BIRMINGHAM, England (Reuters) - Pirelli want triple champion Lewis Hamilton and other top Formula One drivers to find time in their crowded schedules for tyre testing ahead of potentially major changes in 2017, motorsport director Paul Hembery said on Thursday.
The 2016 sporting regulations allow the sole tyre supplier up to six carefully controlled two-day tests during the course of the season.
However, with an unprecedented 21 grands prix on the calendar as well as an August factory shutdown and two regular in-season team tests, the scheduling is not straightforward.
Formula One has promised faster, more powerful and louder cars for 2017 but the technical specifications have yet to be finalised amid talk of a general watering-down of initial proposals.
Tyres are set to be wider, front and rear, and subject to faster cornering speeds and potentially far heavier loads.
Hembery told Reuters at the annual Autosport International show that, ideally, it would be top drivers rather than reserves — often juniors who have never raced in Formula One — who took part in the unglamorous tyre tests.
“They clearly push things to another level, that’s why they are world champions. You want the quickest car and the most extreme conditions and the best drivers in the world. You would want their feedback,” he said.
Pirelli have a two day pre-season test of the 2016 wet tyres scheduled for Le Castellet in southern France later this month but Hamilton’s Mercedes team are not taking part in it.
McLaren, who will attend with Ferrari and Red Bull, are sending Belgium’s 2015 GP2 champion Stoffel Vandoorne.
“It’s probably less important for the wet test,” said Hembery, when asked if he was disappointed that neither of McLaren’s world champions Fernando Alonso and Jenson Button would be attending.
“We’re really thinking of 2017. That’s a big change and we really do want to have the best conditions to be able to deliver in 2017 what the teams and drivers and sport wants.
“Two or three top teams with the first race driver testing is what you’d really want.”
Hembery said Pirelli wanted to test in June and July but no dates had been finalised yet and nor was there any decision on what specification cars might be used.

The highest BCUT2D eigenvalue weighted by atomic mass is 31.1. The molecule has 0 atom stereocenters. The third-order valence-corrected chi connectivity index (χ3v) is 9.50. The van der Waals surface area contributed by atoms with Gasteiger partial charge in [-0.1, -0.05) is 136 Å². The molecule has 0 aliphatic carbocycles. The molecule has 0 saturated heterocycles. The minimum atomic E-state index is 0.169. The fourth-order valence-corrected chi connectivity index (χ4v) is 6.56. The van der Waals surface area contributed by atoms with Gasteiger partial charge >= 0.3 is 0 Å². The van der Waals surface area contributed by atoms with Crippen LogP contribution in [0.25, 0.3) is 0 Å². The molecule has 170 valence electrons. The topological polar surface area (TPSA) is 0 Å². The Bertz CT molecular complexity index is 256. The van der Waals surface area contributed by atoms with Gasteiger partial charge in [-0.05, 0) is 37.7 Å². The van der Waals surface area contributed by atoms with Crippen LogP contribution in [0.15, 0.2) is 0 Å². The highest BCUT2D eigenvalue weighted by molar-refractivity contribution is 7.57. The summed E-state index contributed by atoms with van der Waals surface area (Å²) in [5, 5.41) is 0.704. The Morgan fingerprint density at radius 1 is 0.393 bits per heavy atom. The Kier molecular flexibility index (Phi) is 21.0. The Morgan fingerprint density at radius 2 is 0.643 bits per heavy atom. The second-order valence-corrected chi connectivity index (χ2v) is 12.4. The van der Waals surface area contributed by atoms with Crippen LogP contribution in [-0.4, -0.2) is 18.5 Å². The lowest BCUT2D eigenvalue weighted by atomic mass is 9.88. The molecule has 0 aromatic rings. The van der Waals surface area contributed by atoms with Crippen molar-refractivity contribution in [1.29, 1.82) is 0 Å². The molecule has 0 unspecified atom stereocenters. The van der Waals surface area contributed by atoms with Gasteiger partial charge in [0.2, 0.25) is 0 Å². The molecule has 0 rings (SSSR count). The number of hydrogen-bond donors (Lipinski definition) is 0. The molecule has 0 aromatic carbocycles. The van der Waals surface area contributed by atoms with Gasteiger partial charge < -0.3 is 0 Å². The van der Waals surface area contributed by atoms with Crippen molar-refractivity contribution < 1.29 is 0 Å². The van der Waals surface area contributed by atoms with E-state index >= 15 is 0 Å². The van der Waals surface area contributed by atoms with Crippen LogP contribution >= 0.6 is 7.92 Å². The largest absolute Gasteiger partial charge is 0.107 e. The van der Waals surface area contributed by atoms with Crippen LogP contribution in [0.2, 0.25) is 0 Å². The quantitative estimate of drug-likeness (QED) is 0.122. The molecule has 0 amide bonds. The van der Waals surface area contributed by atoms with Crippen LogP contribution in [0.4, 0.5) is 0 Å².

“Based on the last technical meeting, we believe we are going in a direction that’s going to be more realistic in terms of how we address the new tyre for 2017,” he said.
“We need to be circuit testing around June, that’s our requirement.
“The practicalities of it are not easy. We need some plans put in place very quickly.”
Hembery dismissed recent reports suggesting Pirelli had told teams last month that their 2017 tyres would be unable to cope with the loads generated by increased aerodynamic downforce without significantly greater pressures — which would reduce lap times again.
“I’m not really sure where some of that came from,” he said. “Of course you can do it, but you’re not going to be able to do it with a product that you see today.”
“If you did want to go and increase (loads) by 60 percent than it changes not only the structure of the tyre but the compounding ranges that you use, which takes you into a new area of technology that’s never been seen before.
“That requires a very, very intensive testing programme which is probably unrealistic in the time scales we’ve got.”
Pirelli last year agreed a new three-year contract from 2017 with Formula One’s commercial head Bernie Ecclestone but Hembery said they were still waiting for the governing FIA to finalise their paperwork.
“We don’t anticipate any worries. I guess if there’s no contract anyone could walk away, but we have a contract with Bernie and FOM (Formula One Management) so the rest of the agreements I’m sure will follow in due course.”
Reporting by Alan Baldwin, editing by Toby Davis